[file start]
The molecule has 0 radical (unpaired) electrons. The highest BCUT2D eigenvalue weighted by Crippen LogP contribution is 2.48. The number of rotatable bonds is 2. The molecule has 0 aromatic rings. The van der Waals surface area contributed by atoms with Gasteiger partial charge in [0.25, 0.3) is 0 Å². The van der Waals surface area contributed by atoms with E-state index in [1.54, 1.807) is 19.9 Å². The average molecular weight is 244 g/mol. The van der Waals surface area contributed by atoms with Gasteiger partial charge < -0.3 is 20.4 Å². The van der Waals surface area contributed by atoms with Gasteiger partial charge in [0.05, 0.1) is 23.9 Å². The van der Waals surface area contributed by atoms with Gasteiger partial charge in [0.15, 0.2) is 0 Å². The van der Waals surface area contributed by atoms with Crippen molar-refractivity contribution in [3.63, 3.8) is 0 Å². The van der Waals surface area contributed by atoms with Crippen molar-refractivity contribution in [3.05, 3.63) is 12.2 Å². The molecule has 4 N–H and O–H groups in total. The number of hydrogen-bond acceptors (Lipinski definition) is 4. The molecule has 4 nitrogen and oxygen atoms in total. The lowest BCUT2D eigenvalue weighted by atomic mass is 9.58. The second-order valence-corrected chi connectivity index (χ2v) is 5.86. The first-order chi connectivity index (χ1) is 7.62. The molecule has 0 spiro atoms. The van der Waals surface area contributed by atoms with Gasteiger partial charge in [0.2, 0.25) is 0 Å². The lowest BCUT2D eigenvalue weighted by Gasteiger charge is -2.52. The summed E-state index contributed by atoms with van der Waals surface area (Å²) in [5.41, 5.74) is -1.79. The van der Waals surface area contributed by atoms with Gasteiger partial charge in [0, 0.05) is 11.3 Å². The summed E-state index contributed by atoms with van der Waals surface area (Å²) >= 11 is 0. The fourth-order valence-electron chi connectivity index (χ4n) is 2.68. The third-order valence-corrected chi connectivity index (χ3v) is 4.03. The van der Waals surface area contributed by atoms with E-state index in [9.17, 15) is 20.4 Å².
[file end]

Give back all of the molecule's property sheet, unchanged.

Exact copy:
The molecule has 0 radical (unpaired) electrons. The highest BCUT2D eigenvalue weighted by Crippen LogP contribution is 2.48. The number of rotatable bonds is 2. The molecule has 0 aromatic rings. The van der Waals surface area contributed by atoms with Gasteiger partial charge in [0.25, 0.3) is 0 Å². The van der Waals surface area contributed by atoms with E-state index in [1.54, 1.807) is 19.9 Å². The average molecular weight is 244 g/mol. The van der Waals surface area contributed by atoms with Gasteiger partial charge < -0.3 is 20.4 Å². The van der Waals surface area contributed by atoms with Gasteiger partial charge in [0.05, 0.1) is 23.9 Å². The van der Waals surface area contributed by atoms with Gasteiger partial charge in [0.15, 0.2) is 0 Å². The van der Waals surface area contributed by atoms with Crippen molar-refractivity contribution in [3.63, 3.8) is 0 Å². The van der Waals surface area contributed by atoms with Crippen molar-refractivity contribution in [3.05, 3.63) is 12.2 Å². The molecule has 4 N–H and O–H groups in total. The number of hydrogen-bond acceptors (Lipinski definition) is 4. The molecule has 4 nitrogen and oxygen atoms in total. The lowest BCUT2D eigenvalue weighted by atomic mass is 9.58. The second-order valence-corrected chi connectivity index (χ2v) is 5.86. The first-order chi connectivity index (χ1) is 7.62. The molecule has 0 spiro atoms. The van der Waals surface area contributed by atoms with Gasteiger partial charge in [0.2, 0.25) is 0 Å². The lowest BCUT2D eigenvalue weighted by Gasteiger charge is -2.52. The summed E-state index contributed by atoms with van der Waals surface area (Å²) in [5.41, 5.74) is -1.79. The van der Waals surface area contributed by atoms with Gasteiger partial charge in [0, 0.05) is 11.3 Å². The summed E-state index contributed by atoms with van der Waals surface area (Å²) >= 11 is 0. The fourth-order valence-electron chi connectivity index (χ4n) is 2.68. The third-order valence-corrected chi connectivity index (χ3v) is 4.03. The van der Waals surface area contributed by atoms with E-state index in [9.17, 15) is 20.4 Å².